I, [2013-01-01T11:49:41.572362 #23631]  INFO -- : receiver.rb:34:in `receive_and_submit' Submitting passive data to nagios: [1357040981] PROCESS_SERVICE_CHECK_RESULT;node1.example.net;mongodb;0;OK: connected, databases admin local my_db puppet mcollective
I, [2013-01-01T11:49:42.509061 #23631]  INFO -- : receiver.rb:34:in `receive_and_submit' Submitting passive data to nagios: [1357040982] PROCESS_SERVICE_CHECK_RESULT;node2.example.net;zombieprocs;0;PROCS OK: 0 processes with STATE = Z
I, [2013-01-01T11:49:42.510574 #23631]  INFO -- : receiver.rb:34:in `receive_and_submit' Submitting passive data to nagios: [1357040982] PROCESS_SERVICE_CHECK_RESULT;node3.example.net;zombieprocs;0;PROCS OK: 1 process with STATE = Z

As the results get pushed to Nagios I see the following in its logs:

[1357042122] EXTERNAL COMMAND: PROCESS_SERVICE_CHECK_RESULT;node1.example.net;zombieprocs;0;PROCS OK: 0 processes with STATE = Z
[1357042124] PASSIVE SERVICE CHECK: node1.example.net;zombieprocs;0;PROCS OK: 0 processes with STATE = Z

Did it solve my problems?


I listed the set of problems I wanted to solve so it’s worth evaluating if I did solve them properly.

Less load and RAM use on the Nagios nodes

My Nagios nodes have gone from load averages of 1.5 to 0.1 or 0.0, they are doing nothing, they use a lot less RAM and I have removed some of the RAM from the one and given it to my Jenkins VM instead, it was a huge win. The sender and receiver is quite light on resources as you can see below:

USER       PID %CPU %MEM    VSZ   RSS TTY      STAT START   TIME COMMAND
nagios    9757  0.4  1.8 130132 36060 ?        S     2012   3:41 ruby /usr/bin/mnrpes-receiver --pid=/var/run/mnrpes/mnrpes-receiver.pid --config=/etc/mnrpes/mnrpes-receiver.cfg
nagios    9902  0.3  1.4 120056 27612 ?        Sl    2012   2:22 ruby /usr/bin/mnrpes-scheduler --pid=/var/run/mnrpes/mnrpes-scheduler.pid --config=/etc/mnrpes/mnrpes-scheduler.cfg

On the RAM side I now never get a pile up of many checks. I do have the stale detection enabled on my Nagios template so if something breaks in the scheduler/receiver/broker triplet Nagios will still try to do a traditional check to see what’s going on but that’s bearable.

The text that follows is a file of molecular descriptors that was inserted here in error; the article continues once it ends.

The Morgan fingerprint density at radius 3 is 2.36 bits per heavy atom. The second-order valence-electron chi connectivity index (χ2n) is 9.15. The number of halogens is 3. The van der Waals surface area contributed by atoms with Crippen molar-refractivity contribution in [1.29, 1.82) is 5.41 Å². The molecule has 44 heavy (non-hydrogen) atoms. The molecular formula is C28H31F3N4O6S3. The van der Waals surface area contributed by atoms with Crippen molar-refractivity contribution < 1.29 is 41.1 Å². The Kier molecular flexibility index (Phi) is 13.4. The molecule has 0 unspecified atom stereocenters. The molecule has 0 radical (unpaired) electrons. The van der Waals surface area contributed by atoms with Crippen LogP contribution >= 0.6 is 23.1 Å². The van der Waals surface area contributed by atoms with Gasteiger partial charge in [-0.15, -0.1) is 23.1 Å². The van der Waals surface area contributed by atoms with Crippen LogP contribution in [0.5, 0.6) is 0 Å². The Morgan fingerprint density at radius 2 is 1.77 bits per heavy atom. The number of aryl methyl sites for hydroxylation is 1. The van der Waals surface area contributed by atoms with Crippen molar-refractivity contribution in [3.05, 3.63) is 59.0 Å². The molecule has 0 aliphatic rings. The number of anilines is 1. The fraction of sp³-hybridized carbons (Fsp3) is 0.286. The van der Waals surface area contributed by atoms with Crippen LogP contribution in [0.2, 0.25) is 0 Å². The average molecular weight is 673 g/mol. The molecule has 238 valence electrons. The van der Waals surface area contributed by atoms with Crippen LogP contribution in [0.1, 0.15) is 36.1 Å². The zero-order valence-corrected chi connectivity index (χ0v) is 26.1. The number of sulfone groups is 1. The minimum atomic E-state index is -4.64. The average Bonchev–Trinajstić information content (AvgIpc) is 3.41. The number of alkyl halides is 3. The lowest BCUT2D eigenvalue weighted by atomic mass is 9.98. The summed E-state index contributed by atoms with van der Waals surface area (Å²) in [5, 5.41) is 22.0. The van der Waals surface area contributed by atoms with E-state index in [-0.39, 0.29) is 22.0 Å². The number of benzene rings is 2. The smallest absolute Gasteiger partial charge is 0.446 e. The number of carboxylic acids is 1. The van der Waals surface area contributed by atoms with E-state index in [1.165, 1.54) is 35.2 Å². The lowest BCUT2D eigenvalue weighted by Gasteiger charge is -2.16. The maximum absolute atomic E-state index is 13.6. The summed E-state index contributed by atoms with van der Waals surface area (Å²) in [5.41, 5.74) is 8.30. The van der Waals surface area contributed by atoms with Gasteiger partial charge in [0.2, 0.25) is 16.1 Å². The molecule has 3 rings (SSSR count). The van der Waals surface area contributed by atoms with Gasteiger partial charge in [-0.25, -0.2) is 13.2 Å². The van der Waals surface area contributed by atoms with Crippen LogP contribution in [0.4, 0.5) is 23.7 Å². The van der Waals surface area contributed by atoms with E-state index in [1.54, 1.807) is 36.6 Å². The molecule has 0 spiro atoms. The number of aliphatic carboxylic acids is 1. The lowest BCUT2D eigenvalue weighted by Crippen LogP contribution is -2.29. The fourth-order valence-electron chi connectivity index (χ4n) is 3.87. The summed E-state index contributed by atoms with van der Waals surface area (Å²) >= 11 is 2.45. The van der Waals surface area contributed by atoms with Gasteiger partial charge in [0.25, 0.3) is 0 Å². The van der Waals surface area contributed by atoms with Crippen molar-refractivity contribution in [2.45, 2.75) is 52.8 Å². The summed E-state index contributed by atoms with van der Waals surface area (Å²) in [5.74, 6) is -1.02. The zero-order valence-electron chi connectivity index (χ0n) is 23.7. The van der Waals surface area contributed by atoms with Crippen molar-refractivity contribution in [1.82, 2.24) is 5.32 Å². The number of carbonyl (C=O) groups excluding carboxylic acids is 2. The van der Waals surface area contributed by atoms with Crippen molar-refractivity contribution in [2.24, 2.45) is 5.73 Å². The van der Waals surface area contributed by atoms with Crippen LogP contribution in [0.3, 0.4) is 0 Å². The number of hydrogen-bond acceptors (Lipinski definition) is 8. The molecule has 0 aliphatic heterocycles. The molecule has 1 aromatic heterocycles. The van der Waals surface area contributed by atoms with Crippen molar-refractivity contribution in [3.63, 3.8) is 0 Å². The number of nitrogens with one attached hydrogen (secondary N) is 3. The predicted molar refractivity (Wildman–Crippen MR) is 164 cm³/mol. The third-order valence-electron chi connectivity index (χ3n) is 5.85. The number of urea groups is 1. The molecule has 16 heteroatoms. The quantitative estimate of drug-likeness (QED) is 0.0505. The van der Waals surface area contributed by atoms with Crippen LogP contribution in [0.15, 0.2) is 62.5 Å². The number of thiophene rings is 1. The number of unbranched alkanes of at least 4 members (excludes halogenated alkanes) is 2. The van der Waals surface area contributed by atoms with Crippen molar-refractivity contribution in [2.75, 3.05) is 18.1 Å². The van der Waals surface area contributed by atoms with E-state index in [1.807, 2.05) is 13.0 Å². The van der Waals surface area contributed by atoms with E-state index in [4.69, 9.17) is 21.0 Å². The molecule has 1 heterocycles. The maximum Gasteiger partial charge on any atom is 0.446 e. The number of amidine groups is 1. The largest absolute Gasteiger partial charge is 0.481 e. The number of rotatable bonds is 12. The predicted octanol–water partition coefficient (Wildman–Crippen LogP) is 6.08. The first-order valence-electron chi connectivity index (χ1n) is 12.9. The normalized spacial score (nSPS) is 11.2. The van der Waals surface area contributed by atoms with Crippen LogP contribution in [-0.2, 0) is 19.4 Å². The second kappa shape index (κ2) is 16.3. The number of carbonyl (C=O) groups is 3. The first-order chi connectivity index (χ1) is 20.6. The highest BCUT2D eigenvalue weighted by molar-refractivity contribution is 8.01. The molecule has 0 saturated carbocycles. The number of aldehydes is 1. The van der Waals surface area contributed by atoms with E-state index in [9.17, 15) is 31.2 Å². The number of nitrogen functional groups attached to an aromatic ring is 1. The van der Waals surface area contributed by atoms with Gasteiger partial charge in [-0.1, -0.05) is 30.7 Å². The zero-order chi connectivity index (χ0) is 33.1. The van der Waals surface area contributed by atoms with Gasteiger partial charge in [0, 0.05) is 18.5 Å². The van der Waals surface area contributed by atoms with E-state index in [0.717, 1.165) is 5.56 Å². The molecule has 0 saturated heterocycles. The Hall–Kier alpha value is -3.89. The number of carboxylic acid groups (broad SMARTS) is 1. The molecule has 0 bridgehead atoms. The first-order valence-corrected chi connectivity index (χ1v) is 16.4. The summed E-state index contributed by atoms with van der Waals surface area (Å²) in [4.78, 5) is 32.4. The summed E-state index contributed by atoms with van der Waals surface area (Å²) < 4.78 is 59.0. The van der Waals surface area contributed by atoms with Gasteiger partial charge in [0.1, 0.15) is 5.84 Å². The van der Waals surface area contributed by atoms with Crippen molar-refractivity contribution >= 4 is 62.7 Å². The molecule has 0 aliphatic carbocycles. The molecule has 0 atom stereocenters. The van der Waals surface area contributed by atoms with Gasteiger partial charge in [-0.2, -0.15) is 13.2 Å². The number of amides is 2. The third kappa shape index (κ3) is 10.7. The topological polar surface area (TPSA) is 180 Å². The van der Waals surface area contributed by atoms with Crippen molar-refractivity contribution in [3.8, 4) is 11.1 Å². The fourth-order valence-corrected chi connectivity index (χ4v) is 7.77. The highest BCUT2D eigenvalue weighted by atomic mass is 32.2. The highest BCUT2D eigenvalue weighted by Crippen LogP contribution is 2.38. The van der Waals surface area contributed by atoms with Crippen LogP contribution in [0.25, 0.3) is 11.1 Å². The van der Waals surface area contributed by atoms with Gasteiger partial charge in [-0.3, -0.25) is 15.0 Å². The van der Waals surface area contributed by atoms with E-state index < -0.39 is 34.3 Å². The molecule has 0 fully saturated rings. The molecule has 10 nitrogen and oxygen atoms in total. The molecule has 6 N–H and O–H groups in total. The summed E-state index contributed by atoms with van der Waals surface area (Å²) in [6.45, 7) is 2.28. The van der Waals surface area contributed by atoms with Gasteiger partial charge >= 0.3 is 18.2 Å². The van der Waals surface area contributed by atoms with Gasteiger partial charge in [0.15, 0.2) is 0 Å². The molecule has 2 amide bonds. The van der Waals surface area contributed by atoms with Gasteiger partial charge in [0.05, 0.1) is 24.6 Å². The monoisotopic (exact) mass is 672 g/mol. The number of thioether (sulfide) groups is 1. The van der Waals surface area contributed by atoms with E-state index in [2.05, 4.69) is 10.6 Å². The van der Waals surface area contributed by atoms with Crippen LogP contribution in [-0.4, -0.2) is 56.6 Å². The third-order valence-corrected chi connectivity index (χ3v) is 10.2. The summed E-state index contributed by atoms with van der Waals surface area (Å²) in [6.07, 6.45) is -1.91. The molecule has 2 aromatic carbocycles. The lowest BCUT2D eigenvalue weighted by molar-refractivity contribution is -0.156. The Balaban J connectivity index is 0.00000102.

Check frequency too low

With this system I could do my checks every 10 seconds without any problems, I settled on 60 seconds as that’s perfect for me. Rufus scheduler does a great job of managing that and the requests from the scheduler are effectively fire and forget as long as the broker is up.

Results are spread over 10 minutes

The problem with the results for load on node1 and node2 having no temporal correlation is gone too now, because I use MCollectives parallel nature all the load checks happen at the same time:

Here is the publisher:

I, [2013-01-01T12:00:14.296455 #20661]  INFO -- : scheduler.rb:26:in `nrpe' Publishing request for check_load with filter 'monitored_by=monitor1'

…and the receiver:

I, [2013-01-01T12:00:14.380981 #23631]  INFO -- : receiver.rb:34:in `receive_and_submit' Submitting passive data to nagios: [1357041614] PROCESS_SERVICE_CHECK_RESULT;node1.example.net;load;0;OK - load average: 0.92, 0.54, 0.42|load1=0.920;9.000;10.000;0; load5=0.540;8.000;9.000;0; load15=0.420;7.000;8.000;0; 
I, [2013-01-01T12:00:14.383875 #23631]  INFO -- : receiver.rb:34:in `receive_and_submit' Submitting passive data to nagios: [1357041614] PROCESS_SERVICE_CHECK_RESULT;node2.example.net;load;0;OK - load average: 0.00, 0.00, 0.00|load1=0.000;1.500;2.000;0; load5=0.000;1.500;2.000;0; load15=0.000;1.500;2.000;0; 
I, [2013-01-01T12:00:14.387427 #23631]  INFO -- : receiver.rb:34:in `receive_and_submit' Submitting passive data to nagios: [1357041614] PROCESS_SERVICE_CHECK_RESULT;node3.example.net;load;0;OK - load average: 0.02, 0.07, 0.07|load1=0.020;1.500;2.000;0; load5=0.070;1.500;2.000;0; load15=0.070;1.500;2.000;0; 
I, [2013-01-01T12:00:14.388754 #23631]  INFO -- : receiver.rb:34:in `receive_and_submit' Submitting passive data to nagios: [1357041614] PROCESS_SERVICE_CHECK_RESULT;node4.example.net;load;0;OK - load average: 0.07, 0.02, 0.00|load1=0.070;1.500;2.000;0; load5=0.020;1.500;2.000;0; load15=0.000;1.500;2.000;0; 
I, [2013-01-01T12:00:14.404650 #23631]  INFO -- : receiver.rb:34:in `receive_and_submit' Submitting passive data to nagios: [1357041614] PROCESS_SERVICE_CHECK_RESULT;node5.example.net;load;0;OK - load average: 0.03, 0.09, 0.04|load1=0.030;1.500;2.000;0; load5=0.090;1.500;2.000;0; load15=0.040;1.500;2.000;0; 
I, [2013-01-01T12:00:14.405689 #23631]  INFO -- : receiver.rb:34:in `receive_and_submit' Submitting passive data to nagios: [1357041614] PROCESS_SERVICE_CHECK_RESULT;node6.example.net;load;0;OK - load average: 0.06, 0.06, 0.07|load1=0.060;3.000;4.000;0; load5=0.060;3.000;4.000;0; load15=0.070;3.000;4.000;0; 
I, [2013-01-01T12:00:14.489590 #23631]  INFO -- : receiver.rb:34:in `receive_and_submit' Submitting passive data to nagios: [1357041614] PROCESS_SERVICE_CHECK_RESULT;node7.example.net;load;0;OK - load average: 0.06, 0.14, 0.14|load1=0.060;1.500;2.000;0; load5=0.140;1.500;2.000;0; load15=0.140;1.500;2.000;0;

All the results are from the same second, win.

Conclusion

So my scaling issues on my small site is solved and I think the way this is built will work for many people. The code is on GitHub and requires MCollective 2.2.0 or newer.

Having reused the MCollective and Rufus libraries for all the legwork including logging, daemonizing, broker connectivity, addressing and security I was able to build this in a very short time, the total code base is only 237 lines excluding packaging etc. which is a really low number of lines for what it does.